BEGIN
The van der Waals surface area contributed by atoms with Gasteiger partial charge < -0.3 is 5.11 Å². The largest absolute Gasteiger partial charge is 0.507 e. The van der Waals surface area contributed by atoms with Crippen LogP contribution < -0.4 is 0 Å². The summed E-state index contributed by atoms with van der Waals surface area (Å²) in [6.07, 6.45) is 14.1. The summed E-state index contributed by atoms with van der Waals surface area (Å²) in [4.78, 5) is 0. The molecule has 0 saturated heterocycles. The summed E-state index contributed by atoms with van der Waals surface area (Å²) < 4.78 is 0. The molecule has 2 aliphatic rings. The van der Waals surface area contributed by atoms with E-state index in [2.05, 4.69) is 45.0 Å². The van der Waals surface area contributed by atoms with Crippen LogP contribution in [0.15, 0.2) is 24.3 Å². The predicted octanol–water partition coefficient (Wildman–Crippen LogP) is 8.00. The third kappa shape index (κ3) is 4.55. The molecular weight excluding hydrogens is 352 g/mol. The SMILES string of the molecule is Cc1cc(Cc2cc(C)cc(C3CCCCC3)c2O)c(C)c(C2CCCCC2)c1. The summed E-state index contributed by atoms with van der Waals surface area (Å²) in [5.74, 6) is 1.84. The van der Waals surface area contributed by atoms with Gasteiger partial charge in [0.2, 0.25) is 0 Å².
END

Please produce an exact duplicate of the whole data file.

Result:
The van der Waals surface area contributed by atoms with Gasteiger partial charge < -0.3 is 5.11 Å². The largest absolute Gasteiger partial charge is 0.507 e. The van der Waals surface area contributed by atoms with Crippen LogP contribution < -0.4 is 0 Å². The summed E-state index contributed by atoms with van der Waals surface area (Å²) in [6.07, 6.45) is 14.1. The summed E-state index contributed by atoms with van der Waals surface area (Å²) in [4.78, 5) is 0. The molecule has 0 saturated heterocycles. The summed E-state index contributed by atoms with van der Waals surface area (Å²) < 4.78 is 0. The molecule has 2 aliphatic rings. The van der Waals surface area contributed by atoms with E-state index in [2.05, 4.69) is 45.0 Å². The van der Waals surface area contributed by atoms with Crippen LogP contribution in [0.15, 0.2) is 24.3 Å². The predicted octanol–water partition coefficient (Wildman–Crippen LogP) is 8.00. The third kappa shape index (κ3) is 4.55. The molecular weight excluding hydrogens is 352 g/mol. The SMILES string of the molecule is Cc1cc(Cc2cc(C)cc(C3CCCCC3)c2O)c(C)c(C2CCCCC2)c1. The summed E-state index contributed by atoms with van der Waals surface area (Å²) in [5.74, 6) is 1.84. The van der Waals surface area contributed by atoms with Gasteiger partial charge in [0.2, 0.25) is 0 Å².